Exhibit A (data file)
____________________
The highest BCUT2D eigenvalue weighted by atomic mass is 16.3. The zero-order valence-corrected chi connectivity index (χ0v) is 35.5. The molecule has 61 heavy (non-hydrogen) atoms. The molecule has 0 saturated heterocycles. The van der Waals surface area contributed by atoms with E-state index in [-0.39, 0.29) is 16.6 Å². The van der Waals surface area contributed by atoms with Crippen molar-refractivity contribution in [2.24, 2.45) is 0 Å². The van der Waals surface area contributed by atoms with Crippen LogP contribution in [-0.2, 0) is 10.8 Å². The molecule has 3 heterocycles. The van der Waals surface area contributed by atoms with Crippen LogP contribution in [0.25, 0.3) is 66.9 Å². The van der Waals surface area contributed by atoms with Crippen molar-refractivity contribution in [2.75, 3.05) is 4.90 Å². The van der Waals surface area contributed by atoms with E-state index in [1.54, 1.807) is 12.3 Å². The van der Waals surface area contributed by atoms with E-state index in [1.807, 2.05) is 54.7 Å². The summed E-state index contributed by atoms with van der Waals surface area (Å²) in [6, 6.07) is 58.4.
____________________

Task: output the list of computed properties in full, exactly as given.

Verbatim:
The highest BCUT2D eigenvalue weighted by atomic mass is 16.3. The zero-order valence-corrected chi connectivity index (χ0v) is 35.5. The molecule has 61 heavy (non-hydrogen) atoms. The molecule has 0 saturated heterocycles. The van der Waals surface area contributed by atoms with E-state index in [-0.39, 0.29) is 16.6 Å². The van der Waals surface area contributed by atoms with Crippen molar-refractivity contribution in [2.24, 2.45) is 0 Å². The van der Waals surface area contributed by atoms with Crippen LogP contribution in [-0.2, 0) is 10.8 Å². The molecule has 3 heterocycles. The van der Waals surface area contributed by atoms with Crippen LogP contribution in [0.25, 0.3) is 66.9 Å². The van der Waals surface area contributed by atoms with Crippen molar-refractivity contribution in [2.75, 3.05) is 4.90 Å². The van der Waals surface area contributed by atoms with E-state index in [1.54, 1.807) is 12.3 Å². The van der Waals surface area contributed by atoms with E-state index in [1.807, 2.05) is 54.7 Å². The summed E-state index contributed by atoms with van der Waals surface area (Å²) in [6, 6.07) is 58.4.